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Old 04-21-2015, 07:53 PM
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I keep drinking because it's one of the only things I've always ever known. A part of my personality that's existed since my earliest memories. A norm.

But there are other norms too which aren't destructive - good things - this keeps me drinking too. The bottom line is that the status quo can't maintain. The wind is in the weathervane.

This is why I ask for your tips :-)
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Old 04-21-2015, 08:23 PM
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Originally Posted by MrQuit View Post
I keep drinking because it's one of the only things I've always ever known. A part of my personality that's existed since my earliest memories. A norm.

But there are other norms too which aren't destructive - good things - this keeps me drinking too. The bottom line is that the status quo can't maintain. The wind is in the weathervane.

This is why I ask for your tips :-)
Now, you make sense. I drank and drugged from my mid teens. My ONLY reason EVER was to get stoned. I am having to relearn, or reinvent, my life. That sentence is the whole of my journey. And, THAT'S HUGE!
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Old 04-21-2015, 08:25 PM
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Originally Posted by MrQuit View Post
I keep drinking because it's one of the only things I've always ever known. A part of my personality that's existed since my earliest memories. A norm.

But there are other norms too which aren't destructive - good things - this keeps me drinking too. The bottom line is that the status quo can't maintain. The wind is in the weathervane.

This is why I ask for your tips :-)
Drinking was the norm for most of us. Every single day of the better part of 20 years of my life evolved around beer. That's not an excuse to keep doing it though. My personal turning point was when drinking became a task I had to do simply to avoid withdrawals.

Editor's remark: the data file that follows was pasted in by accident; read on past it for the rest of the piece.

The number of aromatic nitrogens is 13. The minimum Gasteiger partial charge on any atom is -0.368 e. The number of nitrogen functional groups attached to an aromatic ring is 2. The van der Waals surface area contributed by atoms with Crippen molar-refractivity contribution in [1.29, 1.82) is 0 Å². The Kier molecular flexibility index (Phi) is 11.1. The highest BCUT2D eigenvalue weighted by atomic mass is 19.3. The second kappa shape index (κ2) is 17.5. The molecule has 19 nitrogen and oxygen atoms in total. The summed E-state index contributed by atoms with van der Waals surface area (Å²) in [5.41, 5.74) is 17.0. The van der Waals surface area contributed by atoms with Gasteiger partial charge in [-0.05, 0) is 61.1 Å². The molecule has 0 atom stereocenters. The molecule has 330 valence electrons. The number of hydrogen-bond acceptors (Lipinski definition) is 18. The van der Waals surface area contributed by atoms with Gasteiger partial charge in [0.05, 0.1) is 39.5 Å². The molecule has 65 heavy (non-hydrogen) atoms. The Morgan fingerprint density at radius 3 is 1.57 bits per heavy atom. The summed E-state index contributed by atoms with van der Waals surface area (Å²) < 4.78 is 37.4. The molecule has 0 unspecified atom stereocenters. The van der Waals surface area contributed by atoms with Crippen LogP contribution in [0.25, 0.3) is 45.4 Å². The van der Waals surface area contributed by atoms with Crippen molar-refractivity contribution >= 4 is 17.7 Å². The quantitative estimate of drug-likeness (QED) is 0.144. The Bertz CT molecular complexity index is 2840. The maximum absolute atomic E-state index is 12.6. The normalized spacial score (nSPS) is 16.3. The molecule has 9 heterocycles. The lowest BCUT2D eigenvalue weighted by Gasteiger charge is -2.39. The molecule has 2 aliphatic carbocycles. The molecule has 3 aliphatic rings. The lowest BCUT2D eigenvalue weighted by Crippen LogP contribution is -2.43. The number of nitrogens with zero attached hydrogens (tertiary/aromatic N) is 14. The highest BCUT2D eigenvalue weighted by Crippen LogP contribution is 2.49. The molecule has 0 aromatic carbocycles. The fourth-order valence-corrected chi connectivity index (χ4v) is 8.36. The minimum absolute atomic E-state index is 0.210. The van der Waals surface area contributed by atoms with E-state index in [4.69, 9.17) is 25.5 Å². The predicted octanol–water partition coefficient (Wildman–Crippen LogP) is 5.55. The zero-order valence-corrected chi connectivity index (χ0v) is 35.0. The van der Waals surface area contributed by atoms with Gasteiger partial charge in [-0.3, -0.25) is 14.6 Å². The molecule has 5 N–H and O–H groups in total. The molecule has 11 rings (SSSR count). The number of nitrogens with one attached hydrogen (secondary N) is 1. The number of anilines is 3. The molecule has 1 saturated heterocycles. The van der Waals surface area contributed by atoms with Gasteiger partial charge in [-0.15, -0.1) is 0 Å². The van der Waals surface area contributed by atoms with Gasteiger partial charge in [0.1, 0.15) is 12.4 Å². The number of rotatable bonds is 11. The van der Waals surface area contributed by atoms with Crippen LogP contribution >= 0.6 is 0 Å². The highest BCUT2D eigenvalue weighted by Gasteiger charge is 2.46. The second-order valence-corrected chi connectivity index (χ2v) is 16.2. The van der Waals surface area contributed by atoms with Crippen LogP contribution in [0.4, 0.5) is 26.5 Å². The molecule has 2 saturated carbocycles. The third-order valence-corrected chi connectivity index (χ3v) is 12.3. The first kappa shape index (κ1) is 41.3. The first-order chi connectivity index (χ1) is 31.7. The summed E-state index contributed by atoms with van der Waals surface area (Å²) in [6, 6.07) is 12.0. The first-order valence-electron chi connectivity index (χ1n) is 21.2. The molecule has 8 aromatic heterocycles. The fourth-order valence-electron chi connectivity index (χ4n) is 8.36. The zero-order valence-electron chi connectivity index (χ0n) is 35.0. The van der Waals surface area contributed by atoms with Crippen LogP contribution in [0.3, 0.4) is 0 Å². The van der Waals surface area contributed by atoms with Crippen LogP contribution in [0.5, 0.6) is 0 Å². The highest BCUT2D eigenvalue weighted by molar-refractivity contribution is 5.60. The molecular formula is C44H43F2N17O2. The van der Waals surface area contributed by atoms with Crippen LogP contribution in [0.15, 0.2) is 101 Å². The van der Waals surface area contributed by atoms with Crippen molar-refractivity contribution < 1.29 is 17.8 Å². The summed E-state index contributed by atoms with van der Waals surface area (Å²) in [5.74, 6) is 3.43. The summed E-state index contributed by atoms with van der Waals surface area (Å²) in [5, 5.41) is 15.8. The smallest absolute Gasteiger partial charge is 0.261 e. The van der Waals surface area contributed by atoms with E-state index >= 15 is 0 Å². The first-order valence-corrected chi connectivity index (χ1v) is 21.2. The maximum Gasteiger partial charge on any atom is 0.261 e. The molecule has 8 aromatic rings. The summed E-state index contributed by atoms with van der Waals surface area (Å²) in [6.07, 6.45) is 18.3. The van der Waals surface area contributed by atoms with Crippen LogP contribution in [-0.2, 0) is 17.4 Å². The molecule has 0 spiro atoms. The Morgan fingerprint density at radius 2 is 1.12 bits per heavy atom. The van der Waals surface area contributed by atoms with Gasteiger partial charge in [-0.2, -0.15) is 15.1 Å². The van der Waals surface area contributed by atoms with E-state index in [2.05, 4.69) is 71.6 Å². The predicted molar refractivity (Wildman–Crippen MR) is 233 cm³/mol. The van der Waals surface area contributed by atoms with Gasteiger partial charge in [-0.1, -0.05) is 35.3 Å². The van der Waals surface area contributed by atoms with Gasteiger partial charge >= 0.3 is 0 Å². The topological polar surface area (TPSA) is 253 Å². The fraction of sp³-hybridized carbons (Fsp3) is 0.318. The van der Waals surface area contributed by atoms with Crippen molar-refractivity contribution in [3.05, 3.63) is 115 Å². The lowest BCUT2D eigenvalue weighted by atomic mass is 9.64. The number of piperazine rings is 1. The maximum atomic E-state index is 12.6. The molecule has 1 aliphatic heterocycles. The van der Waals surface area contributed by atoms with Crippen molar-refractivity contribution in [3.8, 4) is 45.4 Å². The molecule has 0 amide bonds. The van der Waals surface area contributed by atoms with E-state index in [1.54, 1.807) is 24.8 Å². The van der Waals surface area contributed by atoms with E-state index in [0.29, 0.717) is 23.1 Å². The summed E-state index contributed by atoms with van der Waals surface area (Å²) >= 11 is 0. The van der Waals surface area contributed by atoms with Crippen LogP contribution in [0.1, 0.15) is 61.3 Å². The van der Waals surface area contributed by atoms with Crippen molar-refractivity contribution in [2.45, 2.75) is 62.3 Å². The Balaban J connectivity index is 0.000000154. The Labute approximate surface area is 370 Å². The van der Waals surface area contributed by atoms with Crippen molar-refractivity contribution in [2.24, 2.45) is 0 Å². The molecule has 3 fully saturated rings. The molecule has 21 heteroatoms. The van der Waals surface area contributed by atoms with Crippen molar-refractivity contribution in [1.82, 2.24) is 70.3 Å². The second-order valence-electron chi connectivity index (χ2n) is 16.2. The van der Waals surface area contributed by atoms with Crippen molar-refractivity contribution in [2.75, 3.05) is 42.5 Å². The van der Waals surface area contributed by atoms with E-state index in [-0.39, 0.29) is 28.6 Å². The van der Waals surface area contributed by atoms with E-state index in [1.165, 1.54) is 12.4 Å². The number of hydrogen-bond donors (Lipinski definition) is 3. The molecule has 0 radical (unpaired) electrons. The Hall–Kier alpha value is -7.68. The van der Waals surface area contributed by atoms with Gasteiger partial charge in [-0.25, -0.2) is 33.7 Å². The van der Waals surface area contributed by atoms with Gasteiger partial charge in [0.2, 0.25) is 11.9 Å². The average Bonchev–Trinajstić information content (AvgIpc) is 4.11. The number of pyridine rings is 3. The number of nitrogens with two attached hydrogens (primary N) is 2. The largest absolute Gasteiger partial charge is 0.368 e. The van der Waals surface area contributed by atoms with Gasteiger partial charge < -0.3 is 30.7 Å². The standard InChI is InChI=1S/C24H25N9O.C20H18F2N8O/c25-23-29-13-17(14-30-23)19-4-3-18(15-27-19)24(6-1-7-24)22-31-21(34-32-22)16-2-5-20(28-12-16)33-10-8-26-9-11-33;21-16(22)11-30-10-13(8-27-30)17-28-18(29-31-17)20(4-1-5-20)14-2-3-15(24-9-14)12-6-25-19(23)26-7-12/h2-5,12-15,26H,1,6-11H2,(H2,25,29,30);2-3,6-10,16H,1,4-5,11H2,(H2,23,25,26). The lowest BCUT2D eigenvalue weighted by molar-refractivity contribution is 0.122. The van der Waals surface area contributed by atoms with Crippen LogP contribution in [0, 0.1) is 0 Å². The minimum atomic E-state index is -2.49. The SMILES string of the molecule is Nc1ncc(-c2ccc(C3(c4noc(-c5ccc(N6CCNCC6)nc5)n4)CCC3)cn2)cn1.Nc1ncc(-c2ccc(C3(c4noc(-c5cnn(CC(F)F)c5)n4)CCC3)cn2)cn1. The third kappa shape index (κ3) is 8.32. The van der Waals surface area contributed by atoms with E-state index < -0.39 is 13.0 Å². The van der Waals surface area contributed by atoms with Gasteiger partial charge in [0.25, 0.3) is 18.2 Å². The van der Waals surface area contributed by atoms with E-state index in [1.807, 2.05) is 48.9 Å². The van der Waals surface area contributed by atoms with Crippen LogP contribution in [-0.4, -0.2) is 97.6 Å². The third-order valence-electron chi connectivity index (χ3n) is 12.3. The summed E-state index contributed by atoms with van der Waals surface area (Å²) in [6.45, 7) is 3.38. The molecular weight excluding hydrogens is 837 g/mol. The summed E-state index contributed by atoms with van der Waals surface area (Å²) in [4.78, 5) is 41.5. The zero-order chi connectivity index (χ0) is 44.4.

Our past is always there, but we define how today and the future goes.
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Old 04-21-2015, 08:39 PM
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Originally Posted by MrQuit View Post
I keep drinking because it's one of the only things I've always ever known. A part of my personality that's existed since my earliest memories. A norm.

But there are other norms too which aren't destructive - good things - this keeps me drinking too. The bottom line is that the status quo can't maintain. The wind is in the weathervane.

This is why I ask for your tips :-)
I asked for your reasons to better direct my tips

Doing something because that's the way we've always done it isn't a really cogent reason for continuing that behaviour, especially if it's self destructive.

I still don't know much about your reasons so here's mine:

I had many reasons for continuing - my drinking was how I defined myself, I didn't want to be different, I was scared to death of change and drinking was my go to medicine for every bad feeling or anxiety.

I had to take drinking off the table as a viable option in dealing with all those things.

If you don't have the desire to stop and the will to see that desire through then whatever method you choose is pretty much doomed to fall.

If AA is not your thing and you're not into meetings, try Rational Recovery. There's a lot of threads on it in our Secular Forum.

The books by Jason Vale and Allen Carr have been useful for those looking for motivation to quit too

D

Last edited by Dee74; 04-21-2015 at 11:11 PM.
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Old 04-21-2015, 10:55 PM
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I stopped when the hell of hangovers became worse than stopping. I was a walking and talking (barely) shell of a person going through the motions of life (barely). Stopping no longer seemed like a challenge. It felt like a relief.

My health was failing at 32. My blood pressure was 185/something on a daily basis which my doctor called "stroke level."

I also did not get buzzed anymore. I don't like the word "buzzed" because that sounds nice and relaxing. I would drink and drink (about the same amount as you, 12-14 drinks) but could not reach a place of enjoyment. Alcohol had stopped physically relaxing me. My hands still trembled with the 8th beer in my hand. My heart still beat rapidly after ten beers. I could not escape anymore. I would get sloppy and I still blackout out once or twice a week but I would skip past the enjoyable part of drinking. I kept chasing it but couldn't find it.